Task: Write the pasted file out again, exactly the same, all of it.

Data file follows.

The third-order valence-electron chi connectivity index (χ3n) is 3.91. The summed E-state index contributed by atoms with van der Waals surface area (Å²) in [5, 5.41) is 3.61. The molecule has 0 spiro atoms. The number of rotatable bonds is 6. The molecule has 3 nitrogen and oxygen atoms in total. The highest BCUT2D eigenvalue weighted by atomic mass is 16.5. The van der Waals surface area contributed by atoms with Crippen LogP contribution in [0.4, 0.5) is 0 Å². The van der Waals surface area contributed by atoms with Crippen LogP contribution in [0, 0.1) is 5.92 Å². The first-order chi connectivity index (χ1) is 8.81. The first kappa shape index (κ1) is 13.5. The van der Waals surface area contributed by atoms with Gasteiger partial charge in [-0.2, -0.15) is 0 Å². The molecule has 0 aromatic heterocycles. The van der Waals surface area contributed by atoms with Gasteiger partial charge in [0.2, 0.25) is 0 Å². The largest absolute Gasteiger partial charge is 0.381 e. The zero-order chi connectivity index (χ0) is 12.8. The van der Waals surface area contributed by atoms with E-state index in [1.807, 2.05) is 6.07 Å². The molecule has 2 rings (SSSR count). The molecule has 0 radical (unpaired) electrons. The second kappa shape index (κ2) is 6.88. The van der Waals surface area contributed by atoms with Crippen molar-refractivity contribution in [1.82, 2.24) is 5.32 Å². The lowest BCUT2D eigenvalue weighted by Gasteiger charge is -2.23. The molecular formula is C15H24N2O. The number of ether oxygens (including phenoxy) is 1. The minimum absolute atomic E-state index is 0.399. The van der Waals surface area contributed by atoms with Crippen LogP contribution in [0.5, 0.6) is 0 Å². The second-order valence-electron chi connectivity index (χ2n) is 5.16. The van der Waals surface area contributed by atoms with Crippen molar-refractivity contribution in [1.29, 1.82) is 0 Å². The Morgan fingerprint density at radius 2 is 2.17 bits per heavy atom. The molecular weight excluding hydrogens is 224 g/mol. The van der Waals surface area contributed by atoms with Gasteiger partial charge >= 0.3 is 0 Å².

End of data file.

The third-order valence-electron chi connectivity index (χ3n) is 3.91. The summed E-state index contributed by atoms with van der Waals surface area (Å²) in [5, 5.41) is 3.61. The molecule has 0 spiro atoms. The number of rotatable bonds is 6. The molecule has 3 nitrogen and oxygen atoms in total. The highest BCUT2D eigenvalue weighted by atomic mass is 16.5. The van der Waals surface area contributed by atoms with Crippen LogP contribution in [0.4, 0.5) is 0 Å². The van der Waals surface area contributed by atoms with Crippen LogP contribution in [0, 0.1) is 5.92 Å². The first-order chi connectivity index (χ1) is 8.81. The first kappa shape index (κ1) is 13.5. The van der Waals surface area contributed by atoms with Gasteiger partial charge in [-0.2, -0.15) is 0 Å². The molecule has 0 aromatic heterocycles. The van der Waals surface area contributed by atoms with Gasteiger partial charge in [0.2, 0.25) is 0 Å². The largest absolute Gasteiger partial charge is 0.381 e. The zero-order chi connectivity index (χ0) is 12.8. The van der Waals surface area contributed by atoms with E-state index in [1.807, 2.05) is 6.07 Å². The molecule has 2 rings (SSSR count). The molecule has 0 radical (unpaired) electrons. The second kappa shape index (κ2) is 6.88. The van der Waals surface area contributed by atoms with Crippen molar-refractivity contribution in [1.82, 2.24) is 5.32 Å². The lowest BCUT2D eigenvalue weighted by Gasteiger charge is -2.23. The molecular formula is C15H24N2O. The number of ether oxygens (including phenoxy) is 1. The minimum absolute atomic E-state index is 0.399. The van der Waals surface area contributed by atoms with Crippen LogP contribution in [0.5, 0.6) is 0 Å². The second-order valence-electron chi connectivity index (χ2n) is 5.16. The van der Waals surface area contributed by atoms with Crippen molar-refractivity contribution in [1.29, 1.82) is 0 Å². The Morgan fingerprint density at radius 2 is 2.17 bits per heavy atom. The molecular weight excluding hydrogens is 224 g/mol. The van der Waals surface area contributed by atoms with Gasteiger partial charge >= 0.3 is 0 Å².